Ray’s Tourette’s tics are the least of his issues.  When he was spitting- well, yes, that was gross.  That made him different.  But his throat-clearing, the shuffling of his feet at doorway edges, the tapping of his fingers- those get lost in the midst of his overall movements.  I know he moves on purpose to hide his tics- to take the edge off of them.  He’s constantly shifting.  And we can live with that.

But what hurts my heart so much is when he can’t follow a conversation- when he asks a question, and when I’m two words into an explanation, he says “Never mind!” and wanders away from me.  It hurts when homework can be so, so hard- not because he doesn’t know it, but because he can’t pay attention long enough to do it.  We call those the “butterfly moments” because when he’s trying to pay attention to you, he’s really with you, but otherwise, he’s off and drifting.

Unless he’s anxious, which is when he gets fixated and oppositional.  Lately, he’s been fixated on football.  It’s expanded beyond UGA football, to hating Auburn, to wanting the Green Bay Packers to win the Super Bowl- even though he’s never been to Green Bay, nor have any affiliation with them.  But because I’m rooting for the Steelers, because Emily was cheering on Auburn, he has to take the other side.  It’s funny, and it’s annoying because everything, everything becomes a fight.

“Who do you want to win, Mommy?”  “Ok, Ray, I’ll take the Steelers because we used to live near Pittsburgh.”  “Well, I think they’re awful!  I want the Green Bay Packers!”  It would be funny if it weren’t my own child with whom I can’t even share a fan moment.

So- that’s Ray… a long history of erratic, unhappy behavior that has no clear-cut label.  A recipe of a little autism, a little Tourette’s, a little ADHD, and a little ODD.  Some people call these “manufactured labels for bad parenting”.  Well, I gotta tell you, they’ve not seen my son when he’s coherent and when he’s clouded by neurological storms.  I can see the differences; and I can assure you that there is a clear-cut biology involved here.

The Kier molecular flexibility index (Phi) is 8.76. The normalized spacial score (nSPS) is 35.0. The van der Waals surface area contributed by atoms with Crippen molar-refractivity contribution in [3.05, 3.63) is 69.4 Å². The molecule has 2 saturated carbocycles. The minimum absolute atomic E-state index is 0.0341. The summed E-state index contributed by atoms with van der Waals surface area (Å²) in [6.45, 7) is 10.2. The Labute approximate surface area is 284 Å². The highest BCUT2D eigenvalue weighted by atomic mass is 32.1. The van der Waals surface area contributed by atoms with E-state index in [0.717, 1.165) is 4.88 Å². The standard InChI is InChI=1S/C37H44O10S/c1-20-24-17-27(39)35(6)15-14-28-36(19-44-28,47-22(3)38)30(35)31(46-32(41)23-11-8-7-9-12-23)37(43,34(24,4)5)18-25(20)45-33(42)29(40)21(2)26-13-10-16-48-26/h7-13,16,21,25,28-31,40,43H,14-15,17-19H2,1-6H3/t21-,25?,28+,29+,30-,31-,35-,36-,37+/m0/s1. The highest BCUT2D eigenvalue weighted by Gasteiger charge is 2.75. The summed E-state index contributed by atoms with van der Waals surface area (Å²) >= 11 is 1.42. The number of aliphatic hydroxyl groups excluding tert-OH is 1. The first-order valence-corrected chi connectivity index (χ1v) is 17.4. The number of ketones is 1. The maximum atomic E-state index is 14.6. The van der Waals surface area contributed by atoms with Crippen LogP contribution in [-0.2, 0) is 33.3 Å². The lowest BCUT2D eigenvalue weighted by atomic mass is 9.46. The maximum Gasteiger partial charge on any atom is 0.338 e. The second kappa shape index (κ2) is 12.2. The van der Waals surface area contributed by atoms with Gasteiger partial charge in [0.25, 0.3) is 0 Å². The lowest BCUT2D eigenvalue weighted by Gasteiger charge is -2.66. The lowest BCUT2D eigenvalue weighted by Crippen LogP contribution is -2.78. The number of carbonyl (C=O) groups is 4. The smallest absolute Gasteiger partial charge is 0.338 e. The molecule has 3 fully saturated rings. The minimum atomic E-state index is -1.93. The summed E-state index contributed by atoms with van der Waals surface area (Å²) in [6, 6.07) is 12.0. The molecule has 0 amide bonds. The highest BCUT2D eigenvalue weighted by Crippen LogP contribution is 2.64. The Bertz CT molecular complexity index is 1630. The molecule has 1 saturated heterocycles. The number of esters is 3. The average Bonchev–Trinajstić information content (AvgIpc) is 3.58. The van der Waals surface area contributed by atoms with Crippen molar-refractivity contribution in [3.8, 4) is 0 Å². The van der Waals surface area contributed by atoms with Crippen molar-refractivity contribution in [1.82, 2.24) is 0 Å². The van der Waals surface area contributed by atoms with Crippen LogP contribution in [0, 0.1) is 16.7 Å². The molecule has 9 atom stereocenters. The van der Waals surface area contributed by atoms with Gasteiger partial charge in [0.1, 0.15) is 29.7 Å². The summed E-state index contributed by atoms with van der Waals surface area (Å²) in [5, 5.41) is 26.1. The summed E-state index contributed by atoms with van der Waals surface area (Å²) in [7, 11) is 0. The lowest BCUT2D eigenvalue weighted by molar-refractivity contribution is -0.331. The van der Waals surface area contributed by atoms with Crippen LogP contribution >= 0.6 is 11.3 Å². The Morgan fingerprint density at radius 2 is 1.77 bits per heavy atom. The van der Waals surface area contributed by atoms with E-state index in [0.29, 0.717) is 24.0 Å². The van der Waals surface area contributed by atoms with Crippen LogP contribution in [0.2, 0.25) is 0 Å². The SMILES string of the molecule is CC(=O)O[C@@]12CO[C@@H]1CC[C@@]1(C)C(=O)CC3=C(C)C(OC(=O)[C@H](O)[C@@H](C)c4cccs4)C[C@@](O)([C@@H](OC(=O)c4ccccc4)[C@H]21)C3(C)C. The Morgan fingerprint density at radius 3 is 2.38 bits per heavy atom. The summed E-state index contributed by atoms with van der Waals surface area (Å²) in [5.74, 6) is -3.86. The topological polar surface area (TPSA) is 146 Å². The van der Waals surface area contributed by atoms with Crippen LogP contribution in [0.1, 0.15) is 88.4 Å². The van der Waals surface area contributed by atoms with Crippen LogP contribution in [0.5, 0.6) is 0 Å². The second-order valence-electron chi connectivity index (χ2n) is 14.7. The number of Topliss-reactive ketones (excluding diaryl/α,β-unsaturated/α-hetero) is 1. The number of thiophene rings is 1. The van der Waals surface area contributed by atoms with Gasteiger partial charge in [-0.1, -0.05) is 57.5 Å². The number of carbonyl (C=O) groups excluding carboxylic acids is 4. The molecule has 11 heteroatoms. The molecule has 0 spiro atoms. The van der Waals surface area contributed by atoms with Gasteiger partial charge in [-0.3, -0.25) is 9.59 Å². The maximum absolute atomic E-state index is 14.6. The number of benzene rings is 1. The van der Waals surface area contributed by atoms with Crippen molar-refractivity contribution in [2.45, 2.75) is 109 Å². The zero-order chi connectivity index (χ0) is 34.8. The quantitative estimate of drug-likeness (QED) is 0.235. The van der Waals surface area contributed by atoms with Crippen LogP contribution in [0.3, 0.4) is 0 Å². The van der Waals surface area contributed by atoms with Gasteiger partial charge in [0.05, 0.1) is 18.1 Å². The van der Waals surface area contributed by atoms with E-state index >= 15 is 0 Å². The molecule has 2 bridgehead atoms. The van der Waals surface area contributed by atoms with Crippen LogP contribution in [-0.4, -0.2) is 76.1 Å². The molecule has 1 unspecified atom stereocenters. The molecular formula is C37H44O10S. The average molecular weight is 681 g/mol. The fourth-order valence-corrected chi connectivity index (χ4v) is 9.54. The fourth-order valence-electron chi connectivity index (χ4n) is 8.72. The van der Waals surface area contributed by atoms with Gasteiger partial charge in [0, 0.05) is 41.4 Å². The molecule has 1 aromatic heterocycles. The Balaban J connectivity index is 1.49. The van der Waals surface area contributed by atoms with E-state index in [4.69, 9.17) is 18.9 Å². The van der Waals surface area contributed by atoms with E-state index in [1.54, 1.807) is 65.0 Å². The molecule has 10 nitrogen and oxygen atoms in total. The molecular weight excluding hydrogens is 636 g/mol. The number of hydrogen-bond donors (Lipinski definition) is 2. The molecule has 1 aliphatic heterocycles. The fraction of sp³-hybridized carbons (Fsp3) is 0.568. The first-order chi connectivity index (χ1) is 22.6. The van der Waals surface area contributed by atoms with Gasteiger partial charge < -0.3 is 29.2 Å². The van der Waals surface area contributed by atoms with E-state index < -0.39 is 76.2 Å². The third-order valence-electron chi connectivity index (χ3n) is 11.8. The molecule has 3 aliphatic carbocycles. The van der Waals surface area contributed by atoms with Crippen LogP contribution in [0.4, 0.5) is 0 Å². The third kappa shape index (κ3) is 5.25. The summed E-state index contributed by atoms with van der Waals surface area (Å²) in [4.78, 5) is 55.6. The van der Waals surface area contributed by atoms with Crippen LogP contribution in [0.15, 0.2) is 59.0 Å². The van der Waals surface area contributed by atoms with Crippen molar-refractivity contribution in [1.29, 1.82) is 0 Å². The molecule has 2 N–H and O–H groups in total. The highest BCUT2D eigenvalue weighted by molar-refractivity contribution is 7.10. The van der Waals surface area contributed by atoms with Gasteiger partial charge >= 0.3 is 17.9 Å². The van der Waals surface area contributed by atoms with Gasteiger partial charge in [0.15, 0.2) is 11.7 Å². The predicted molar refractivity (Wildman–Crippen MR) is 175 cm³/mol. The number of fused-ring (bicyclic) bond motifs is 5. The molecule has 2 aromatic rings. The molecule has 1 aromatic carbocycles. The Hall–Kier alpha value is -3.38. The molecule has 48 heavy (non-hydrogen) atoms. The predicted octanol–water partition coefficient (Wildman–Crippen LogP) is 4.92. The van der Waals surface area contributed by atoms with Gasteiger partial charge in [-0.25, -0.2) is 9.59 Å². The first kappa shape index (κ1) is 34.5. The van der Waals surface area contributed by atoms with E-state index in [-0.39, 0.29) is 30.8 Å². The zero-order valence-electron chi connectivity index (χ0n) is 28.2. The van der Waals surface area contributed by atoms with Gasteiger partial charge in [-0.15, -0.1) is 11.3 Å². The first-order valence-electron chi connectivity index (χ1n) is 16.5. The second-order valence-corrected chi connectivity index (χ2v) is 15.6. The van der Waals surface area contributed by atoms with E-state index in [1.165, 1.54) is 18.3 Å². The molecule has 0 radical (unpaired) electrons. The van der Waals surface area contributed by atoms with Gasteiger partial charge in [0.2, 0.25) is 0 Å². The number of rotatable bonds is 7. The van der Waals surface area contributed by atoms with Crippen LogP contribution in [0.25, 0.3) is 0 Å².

Which led us to the latest, newest doctor who recommended medication.  “You wouldn’t withhold insulin from a diabetes patient.  You wouldn’t say he should be able to control his heart if he needed heart medication,” she said to us. “Well, his brain isn’t making enough of the stuff to keep him alert.  Being this way is not his choice- he’s reacting to the brain chemistry in his head.  It’s already there.  It’s like telling someone who has had too much to drink that they aren’t really drunk- it’s just an excuse.  No, they’re reacting to the mixture of chemicals in their brain.  But their chemicals wear off.  Ray’s doesn’t.  And so we have to help him get the balance right.  If we don’t help him, there are lots of studies that find that these kids self-medicate. And they don’t pick things like coffee- they find that they like themselves better on cocaine and meth.  I’m not telling you your kid is going to become a drug addict.  But we do know that kids who are not helped through legal means are much more likely to help themselves through illegal means.”

I gotta tell you that we did not like her approach.  She was scaring us and she was more than a wee bit arrogant.

But she was right.  I did my own research- and to quote from Essortment, “Illegal drugs are used to obtain a “high” feeling or to escape from reality. Ritalin works to improve one’s awareness and to improve their attention span and concentration. The two drugs serve two completely opposite purposes. Many counselors have claimed that children that struggle with ADHD, without the help of Ritalin or other prescribed medications, may be more likely to use illegal drugs as a way to help them cope with the stress of ADHD.”  The use of meth and cocaine are only barely related to the use of stimulant medication- they’re much more related to demographics of poverty and parental upheaval and school failure. And we’re working with the teachers, with tutors and with my own knowledge to make sure that Ray does not fail.